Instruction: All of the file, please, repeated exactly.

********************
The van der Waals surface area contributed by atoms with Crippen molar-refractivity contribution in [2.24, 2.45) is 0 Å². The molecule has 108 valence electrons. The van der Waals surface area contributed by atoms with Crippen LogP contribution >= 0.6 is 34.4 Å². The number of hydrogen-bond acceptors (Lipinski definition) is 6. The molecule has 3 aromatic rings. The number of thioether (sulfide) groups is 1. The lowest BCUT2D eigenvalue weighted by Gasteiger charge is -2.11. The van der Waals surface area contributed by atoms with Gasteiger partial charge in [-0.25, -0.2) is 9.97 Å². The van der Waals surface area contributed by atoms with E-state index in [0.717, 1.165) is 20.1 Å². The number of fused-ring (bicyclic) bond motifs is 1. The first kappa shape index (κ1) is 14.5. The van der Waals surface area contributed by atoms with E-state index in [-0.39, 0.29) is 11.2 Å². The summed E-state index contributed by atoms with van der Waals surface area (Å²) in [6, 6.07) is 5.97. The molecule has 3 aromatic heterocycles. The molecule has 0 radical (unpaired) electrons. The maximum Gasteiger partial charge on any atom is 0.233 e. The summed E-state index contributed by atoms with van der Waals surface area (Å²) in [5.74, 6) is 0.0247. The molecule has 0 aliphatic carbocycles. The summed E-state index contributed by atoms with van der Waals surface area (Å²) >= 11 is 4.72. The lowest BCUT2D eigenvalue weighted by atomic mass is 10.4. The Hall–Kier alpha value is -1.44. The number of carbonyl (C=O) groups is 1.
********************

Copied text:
The van der Waals surface area contributed by atoms with Crippen molar-refractivity contribution in [2.24, 2.45) is 0 Å². The molecule has 108 valence electrons. The van der Waals surface area contributed by atoms with Crippen LogP contribution >= 0.6 is 34.4 Å². The number of hydrogen-bond acceptors (Lipinski definition) is 6. The molecule has 3 aromatic rings. The number of thioether (sulfide) groups is 1. The lowest BCUT2D eigenvalue weighted by Gasteiger charge is -2.11. The van der Waals surface area contributed by atoms with Gasteiger partial charge in [-0.25, -0.2) is 9.97 Å². The van der Waals surface area contributed by atoms with E-state index in [0.717, 1.165) is 20.1 Å². The number of fused-ring (bicyclic) bond motifs is 1. The first kappa shape index (κ1) is 14.5. The van der Waals surface area contributed by atoms with E-state index in [-0.39, 0.29) is 11.2 Å². The summed E-state index contributed by atoms with van der Waals surface area (Å²) in [6, 6.07) is 5.97. The molecule has 3 aromatic heterocycles. The molecule has 0 radical (unpaired) electrons. The maximum Gasteiger partial charge on any atom is 0.233 e. The summed E-state index contributed by atoms with van der Waals surface area (Å²) in [5.74, 6) is 0.0247. The molecule has 0 aliphatic carbocycles. The summed E-state index contributed by atoms with van der Waals surface area (Å²) >= 11 is 4.72. The lowest BCUT2D eigenvalue weighted by atomic mass is 10.4. The Hall–Kier alpha value is -1.44. The number of carbonyl (C=O) groups is 1.